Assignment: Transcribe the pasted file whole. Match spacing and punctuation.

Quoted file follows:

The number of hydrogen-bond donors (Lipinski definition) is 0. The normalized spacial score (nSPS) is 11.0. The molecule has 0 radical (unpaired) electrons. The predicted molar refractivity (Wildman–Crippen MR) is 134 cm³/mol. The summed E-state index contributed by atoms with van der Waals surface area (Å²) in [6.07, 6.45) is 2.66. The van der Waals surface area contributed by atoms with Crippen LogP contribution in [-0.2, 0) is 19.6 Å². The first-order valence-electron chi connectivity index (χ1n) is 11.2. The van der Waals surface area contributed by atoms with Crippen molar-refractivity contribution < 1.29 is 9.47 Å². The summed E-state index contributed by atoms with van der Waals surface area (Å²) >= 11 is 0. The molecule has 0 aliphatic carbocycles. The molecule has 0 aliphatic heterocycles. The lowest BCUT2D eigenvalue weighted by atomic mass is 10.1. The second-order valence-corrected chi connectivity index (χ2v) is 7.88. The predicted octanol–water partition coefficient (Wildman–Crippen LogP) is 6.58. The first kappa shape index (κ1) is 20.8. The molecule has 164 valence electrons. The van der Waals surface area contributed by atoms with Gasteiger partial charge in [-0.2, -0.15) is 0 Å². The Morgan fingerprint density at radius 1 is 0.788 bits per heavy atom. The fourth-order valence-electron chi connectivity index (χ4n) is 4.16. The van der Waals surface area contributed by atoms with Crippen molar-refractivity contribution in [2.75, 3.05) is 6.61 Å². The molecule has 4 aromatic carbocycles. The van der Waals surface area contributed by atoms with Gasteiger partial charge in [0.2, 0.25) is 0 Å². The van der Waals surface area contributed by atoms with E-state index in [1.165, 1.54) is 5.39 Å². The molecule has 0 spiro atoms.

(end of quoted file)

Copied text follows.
The number of hydrogen-bond donors (Lipinski definition) is 0. The normalized spacial score (nSPS) is 11.0. The molecule has 0 radical (unpaired) electrons. The predicted molar refractivity (Wildman–Crippen MR) is 134 cm³/mol. The summed E-state index contributed by atoms with van der Waals surface area (Å²) in [6.07, 6.45) is 2.66. The van der Waals surface area contributed by atoms with Crippen LogP contribution in [-0.2, 0) is 19.6 Å². The first-order valence-electron chi connectivity index (χ1n) is 11.2. The van der Waals surface area contributed by atoms with Crippen molar-refractivity contribution < 1.29 is 9.47 Å². The summed E-state index contributed by atoms with van der Waals surface area (Å²) >= 11 is 0. The molecule has 0 aliphatic carbocycles. The molecule has 0 aliphatic heterocycles. The lowest BCUT2D eigenvalue weighted by atomic mass is 10.1. The second-order valence-corrected chi connectivity index (χ2v) is 7.88. The predicted octanol–water partition coefficient (Wildman–Crippen LogP) is 6.58. The first kappa shape index (κ1) is 20.8. The molecule has 164 valence electrons. The van der Waals surface area contributed by atoms with Gasteiger partial charge in [-0.2, -0.15) is 0 Å². The Morgan fingerprint density at radius 1 is 0.788 bits per heavy atom. The fourth-order valence-electron chi connectivity index (χ4n) is 4.16. The van der Waals surface area contributed by atoms with Crippen molar-refractivity contribution in [2.75, 3.05) is 6.61 Å². The molecule has 4 aromatic carbocycles. The van der Waals surface area contributed by atoms with Gasteiger partial charge in [0.2, 0.25) is 0 Å². The van der Waals surface area contributed by atoms with E-state index in [1.165, 1.54) is 5.39 Å². The molecule has 0 spiro atoms.